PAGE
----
The Trinity nuclear test, July 16, 1945, in the Jornada del Muerto desert, New Mexico (Wikimedia Commons/U.S. Department of Energy/Jack Aeby)
Last week marked the beginning of the 2022 Season of Creation, the ecumenical period of prayer, reflection and action that begins on Sept. 1 and continues until the feast of St. Francis of Assisi on Oct. 4.
There is certainly much to consider, including what Pope Francis expressed in his Aug. 31 general audience: "May this year's theme, 'Listen to the Voice of Creation,' foster in everyone a concrete commitment to care for our common home. At the mercy of our consumerist excesses, our sister Mother Earth groans and begs us to stop our abuse and her destruction. During this Season of Creation, let us pray that the UN COP27 and COP15 summits may unite the human family in decisively addressing the twin crises of climate and biodiversity loss."
In addition to the pope's suggestions, as I reflect on what to focus my attention, prayer and action toward during this year's Season of Creation, I find myself returning to the publication earlier this year of an important pastoral letter by Archbishop John Wester of Sante Fe, New Mexico. In "Living in the Light of Christ's Peace: A Conversation Toward Nuclear Disarmament," Wester reminds Christians of the still-present and ever-threatening reality of nuclear weapons in the United States and abroad.
Archbishop John Wester of Santa Fe, New Mexico, holds a virtual press conference Jan. 11 to discuss his pastoral letter on nuclear disarmament. (CNS screenshot/YouTube/Archdiocese of Santa Fe)
Feeling a particular pastoral responsibility to highlight the issue as the archbishop of Santa Fe, which includes several nuclear facilities where the weapons dropped at Hiroshima and Nagasaki, Japan, had been developed and tested, Wester writes:
Historically, the Archdiocese of Santa Fe has been part of a peace initiative, especially given our role in the creation and manufacture of nuclear weapons. I believe that it is time to rejuvenate that peace work. I think we need to sustain a serious conversation in New Mexico and across the nation about nuclear disarmament. We can no longer deny or ignore the dangerous predicament we have created for ourselves. We need to start talking about it with one another, all of us, and figure out concrete steps toward abolishing nuclear weapons and ending the nuclear threat. If we care about humanity, if we care about our planet, if we care about the God of peace and human conscience, then we must start a public conversation on these urgent questions and find a new path toward nuclear disarmament.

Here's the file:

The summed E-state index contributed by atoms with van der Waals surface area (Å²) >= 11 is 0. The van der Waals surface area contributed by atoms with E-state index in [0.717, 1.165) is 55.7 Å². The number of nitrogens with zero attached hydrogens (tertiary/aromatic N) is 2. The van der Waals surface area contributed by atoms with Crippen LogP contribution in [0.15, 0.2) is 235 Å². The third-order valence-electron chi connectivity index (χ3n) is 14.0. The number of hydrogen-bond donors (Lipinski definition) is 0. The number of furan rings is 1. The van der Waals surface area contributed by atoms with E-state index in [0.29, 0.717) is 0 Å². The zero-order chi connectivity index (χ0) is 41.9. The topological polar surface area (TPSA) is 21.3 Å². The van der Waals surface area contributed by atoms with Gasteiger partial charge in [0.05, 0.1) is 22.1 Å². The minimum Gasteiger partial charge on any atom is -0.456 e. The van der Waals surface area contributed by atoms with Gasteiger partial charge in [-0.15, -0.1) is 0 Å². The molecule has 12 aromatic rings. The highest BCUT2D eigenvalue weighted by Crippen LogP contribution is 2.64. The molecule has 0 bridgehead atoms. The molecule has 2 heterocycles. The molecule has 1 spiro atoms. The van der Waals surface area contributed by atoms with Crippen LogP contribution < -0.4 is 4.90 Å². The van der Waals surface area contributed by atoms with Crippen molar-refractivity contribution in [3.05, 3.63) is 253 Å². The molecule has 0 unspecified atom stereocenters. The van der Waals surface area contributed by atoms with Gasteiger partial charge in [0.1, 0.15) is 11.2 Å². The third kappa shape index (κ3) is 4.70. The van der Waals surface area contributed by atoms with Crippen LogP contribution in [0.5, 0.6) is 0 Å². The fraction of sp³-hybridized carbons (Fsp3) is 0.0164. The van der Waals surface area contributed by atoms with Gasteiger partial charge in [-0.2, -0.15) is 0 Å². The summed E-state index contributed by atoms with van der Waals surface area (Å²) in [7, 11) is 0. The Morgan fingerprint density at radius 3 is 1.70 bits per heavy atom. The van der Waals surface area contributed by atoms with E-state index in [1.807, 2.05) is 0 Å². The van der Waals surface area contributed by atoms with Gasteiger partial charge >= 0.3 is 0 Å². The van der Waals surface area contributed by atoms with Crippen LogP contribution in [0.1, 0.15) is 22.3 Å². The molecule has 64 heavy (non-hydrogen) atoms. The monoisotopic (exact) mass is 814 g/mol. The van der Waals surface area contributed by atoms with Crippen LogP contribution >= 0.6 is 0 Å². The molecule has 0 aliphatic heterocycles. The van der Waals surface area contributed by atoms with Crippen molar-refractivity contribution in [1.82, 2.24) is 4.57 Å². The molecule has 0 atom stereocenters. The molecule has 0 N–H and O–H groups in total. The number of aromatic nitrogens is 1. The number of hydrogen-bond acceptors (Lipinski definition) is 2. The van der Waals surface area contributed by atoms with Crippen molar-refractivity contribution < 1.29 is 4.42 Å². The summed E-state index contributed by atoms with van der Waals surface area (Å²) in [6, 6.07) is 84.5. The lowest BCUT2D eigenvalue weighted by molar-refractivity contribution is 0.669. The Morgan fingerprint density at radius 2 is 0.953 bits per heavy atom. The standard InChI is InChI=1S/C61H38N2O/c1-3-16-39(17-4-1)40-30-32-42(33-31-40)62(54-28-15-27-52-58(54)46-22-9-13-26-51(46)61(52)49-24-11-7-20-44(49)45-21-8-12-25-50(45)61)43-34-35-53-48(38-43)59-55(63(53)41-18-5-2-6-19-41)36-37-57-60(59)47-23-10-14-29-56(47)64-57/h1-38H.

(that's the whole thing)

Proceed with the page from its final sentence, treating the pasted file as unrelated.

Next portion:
While Wester's pastoral letter focuses on the persistent threat to humankind resulting from nuclear war, he also acknowledged that nuclear weapons pose an unparalleled threat to the entirety of creation, to our whole planet and all who share "our common home."
He writes: "It seemed blasphemous to me that we could create a weapon with the potential to destroy our entire planet, our common home, given to us by a loving God to be cared for and nurtured so that all might live in God's peace."
Earlier this summer, I had the opportunity to attend a workshop with Wester, sponsored by the Association of United States Catholic Priests. In the standing-room-only gathering, the archbishop offered background on the development of the letter, elaborating on the personal reflections contained early in the text, and then facilitated a conversation about the issue of nuclear disarmament.
The conversation, like Wester's pastoral letter, was both inspiring and challenging. It occurred to me that I — and many others gathered there — had not been thinking about the continued threat to all creation that nuclear weapons still pose.
If global climate change is the slow-motion destruction of habitable conditions on this planet, then nuclear war is just that accelerated to an incomprehensible speed.
Like many other children of the Cold War, after the Berlin Wall fell in 1989, I let myself unwittingly go about living without much of a thought that the same material conditions that used to understandably frighten the human population are still in play. In fact, the number and destructive force of nuclear weapons have only increased over the decades.